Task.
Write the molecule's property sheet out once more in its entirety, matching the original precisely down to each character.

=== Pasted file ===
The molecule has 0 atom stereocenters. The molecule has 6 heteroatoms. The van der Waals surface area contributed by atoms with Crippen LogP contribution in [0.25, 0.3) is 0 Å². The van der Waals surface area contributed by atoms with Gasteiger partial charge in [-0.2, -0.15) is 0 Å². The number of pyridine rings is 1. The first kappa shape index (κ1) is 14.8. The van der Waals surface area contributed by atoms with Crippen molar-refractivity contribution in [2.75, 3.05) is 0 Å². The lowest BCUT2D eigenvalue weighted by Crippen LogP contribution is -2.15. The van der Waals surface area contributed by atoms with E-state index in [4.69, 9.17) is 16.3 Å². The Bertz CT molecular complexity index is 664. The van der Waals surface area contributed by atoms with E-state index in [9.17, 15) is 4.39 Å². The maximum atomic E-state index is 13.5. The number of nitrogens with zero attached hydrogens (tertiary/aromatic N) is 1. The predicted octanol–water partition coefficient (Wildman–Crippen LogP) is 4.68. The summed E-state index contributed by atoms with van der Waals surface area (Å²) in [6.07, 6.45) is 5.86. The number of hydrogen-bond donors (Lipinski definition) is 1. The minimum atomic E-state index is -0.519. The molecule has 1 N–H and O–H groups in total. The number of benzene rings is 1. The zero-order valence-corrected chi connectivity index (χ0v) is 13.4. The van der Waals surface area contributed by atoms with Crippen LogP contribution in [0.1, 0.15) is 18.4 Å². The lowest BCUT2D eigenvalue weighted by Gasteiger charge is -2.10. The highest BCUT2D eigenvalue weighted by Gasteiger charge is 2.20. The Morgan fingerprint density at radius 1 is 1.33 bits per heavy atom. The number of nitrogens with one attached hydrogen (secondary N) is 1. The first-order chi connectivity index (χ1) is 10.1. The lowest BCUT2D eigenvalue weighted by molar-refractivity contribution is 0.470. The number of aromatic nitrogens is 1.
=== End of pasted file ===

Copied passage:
The molecule has 0 atom stereocenters. The molecule has 6 heteroatoms. The van der Waals surface area contributed by atoms with Crippen LogP contribution in [0.25, 0.3) is 0 Å². The van der Waals surface area contributed by atoms with Gasteiger partial charge in [-0.2, -0.15) is 0 Å². The number of pyridine rings is 1. The first kappa shape index (κ1) is 14.8. The van der Waals surface area contributed by atoms with Crippen molar-refractivity contribution in [2.75, 3.05) is 0 Å². The lowest BCUT2D eigenvalue weighted by Crippen LogP contribution is -2.15. The van der Waals surface area contributed by atoms with E-state index in [4.69, 9.17) is 16.3 Å². The Bertz CT molecular complexity index is 664. The van der Waals surface area contributed by atoms with E-state index in [9.17, 15) is 4.39 Å². The maximum atomic E-state index is 13.5. The number of nitrogens with zero attached hydrogens (tertiary/aromatic N) is 1. The predicted octanol–water partition coefficient (Wildman–Crippen LogP) is 4.68. The summed E-state index contributed by atoms with van der Waals surface area (Å²) in [6.07, 6.45) is 5.86. The number of hydrogen-bond donors (Lipinski definition) is 1. The minimum atomic E-state index is -0.519. The molecule has 1 N–H and O–H groups in total. The number of benzene rings is 1. The zero-order valence-corrected chi connectivity index (χ0v) is 13.4. The van der Waals surface area contributed by atoms with Crippen LogP contribution in [0.1, 0.15) is 18.4 Å². The lowest BCUT2D eigenvalue weighted by Gasteiger charge is -2.10. The highest BCUT2D eigenvalue weighted by Gasteiger charge is 2.20. The Morgan fingerprint density at radius 1 is 1.33 bits per heavy atom. The number of nitrogens with one attached hydrogen (secondary N) is 1. The first-order chi connectivity index (χ1) is 10.1. The lowest BCUT2D eigenvalue weighted by molar-refractivity contribution is 0.470. The number of aromatic nitrogens is 1.